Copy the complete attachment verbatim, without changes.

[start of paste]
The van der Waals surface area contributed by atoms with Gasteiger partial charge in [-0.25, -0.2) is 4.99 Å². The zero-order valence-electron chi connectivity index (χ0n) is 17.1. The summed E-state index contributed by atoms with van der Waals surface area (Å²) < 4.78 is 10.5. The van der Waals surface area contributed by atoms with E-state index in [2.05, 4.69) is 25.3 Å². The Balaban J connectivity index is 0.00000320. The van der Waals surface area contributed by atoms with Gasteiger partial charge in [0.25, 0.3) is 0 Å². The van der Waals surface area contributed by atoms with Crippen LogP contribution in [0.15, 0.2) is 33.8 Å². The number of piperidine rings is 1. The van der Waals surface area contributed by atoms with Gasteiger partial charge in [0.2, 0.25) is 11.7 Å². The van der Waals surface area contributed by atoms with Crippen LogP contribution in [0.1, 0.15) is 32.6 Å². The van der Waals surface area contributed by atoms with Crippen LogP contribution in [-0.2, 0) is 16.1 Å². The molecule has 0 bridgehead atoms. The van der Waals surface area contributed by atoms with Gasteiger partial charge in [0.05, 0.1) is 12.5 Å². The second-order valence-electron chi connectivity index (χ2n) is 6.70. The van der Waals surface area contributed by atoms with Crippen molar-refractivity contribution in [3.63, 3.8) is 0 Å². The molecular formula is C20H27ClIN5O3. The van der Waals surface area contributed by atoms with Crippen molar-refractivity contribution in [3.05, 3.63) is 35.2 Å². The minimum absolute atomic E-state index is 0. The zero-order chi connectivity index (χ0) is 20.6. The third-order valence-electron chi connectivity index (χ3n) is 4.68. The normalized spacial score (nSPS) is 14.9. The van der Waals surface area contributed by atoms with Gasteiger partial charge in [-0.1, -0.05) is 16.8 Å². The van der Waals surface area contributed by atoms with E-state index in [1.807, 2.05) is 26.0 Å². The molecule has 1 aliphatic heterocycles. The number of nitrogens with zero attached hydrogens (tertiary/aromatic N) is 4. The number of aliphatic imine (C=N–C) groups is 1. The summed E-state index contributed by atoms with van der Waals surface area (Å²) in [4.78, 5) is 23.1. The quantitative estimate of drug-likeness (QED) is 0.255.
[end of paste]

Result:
The van der Waals surface area contributed by atoms with Gasteiger partial charge in [-0.25, -0.2) is 4.99 Å². The zero-order valence-electron chi connectivity index (χ0n) is 17.1. The summed E-state index contributed by atoms with van der Waals surface area (Å²) < 4.78 is 10.5. The van der Waals surface area contributed by atoms with E-state index in [2.05, 4.69) is 25.3 Å². The Balaban J connectivity index is 0.00000320. The van der Waals surface area contributed by atoms with Gasteiger partial charge in [0.25, 0.3) is 0 Å². The van der Waals surface area contributed by atoms with Crippen LogP contribution in [0.15, 0.2) is 33.8 Å². The number of piperidine rings is 1. The van der Waals surface area contributed by atoms with Gasteiger partial charge in [0.2, 0.25) is 11.7 Å². The van der Waals surface area contributed by atoms with Crippen LogP contribution in [0.1, 0.15) is 32.6 Å². The van der Waals surface area contributed by atoms with Crippen LogP contribution in [-0.2, 0) is 16.1 Å². The molecule has 0 bridgehead atoms. The van der Waals surface area contributed by atoms with Gasteiger partial charge in [0.05, 0.1) is 12.5 Å². The second-order valence-electron chi connectivity index (χ2n) is 6.70. The van der Waals surface area contributed by atoms with Crippen molar-refractivity contribution in [3.63, 3.8) is 0 Å². The molecular formula is C20H27ClIN5O3. The van der Waals surface area contributed by atoms with Crippen molar-refractivity contribution in [3.05, 3.63) is 35.2 Å². The minimum absolute atomic E-state index is 0. The zero-order chi connectivity index (χ0) is 20.6. The third-order valence-electron chi connectivity index (χ3n) is 4.68. The normalized spacial score (nSPS) is 14.9. The van der Waals surface area contributed by atoms with Gasteiger partial charge in [-0.1, -0.05) is 16.8 Å². The van der Waals surface area contributed by atoms with E-state index in [1.807, 2.05) is 26.0 Å². The molecule has 1 aliphatic heterocycles. The number of nitrogens with zero attached hydrogens (tertiary/aromatic N) is 4. The number of aliphatic imine (C=N–C) groups is 1. The summed E-state index contributed by atoms with van der Waals surface area (Å²) in [4.78, 5) is 23.1. The quantitative estimate of drug-likeness (QED) is 0.255.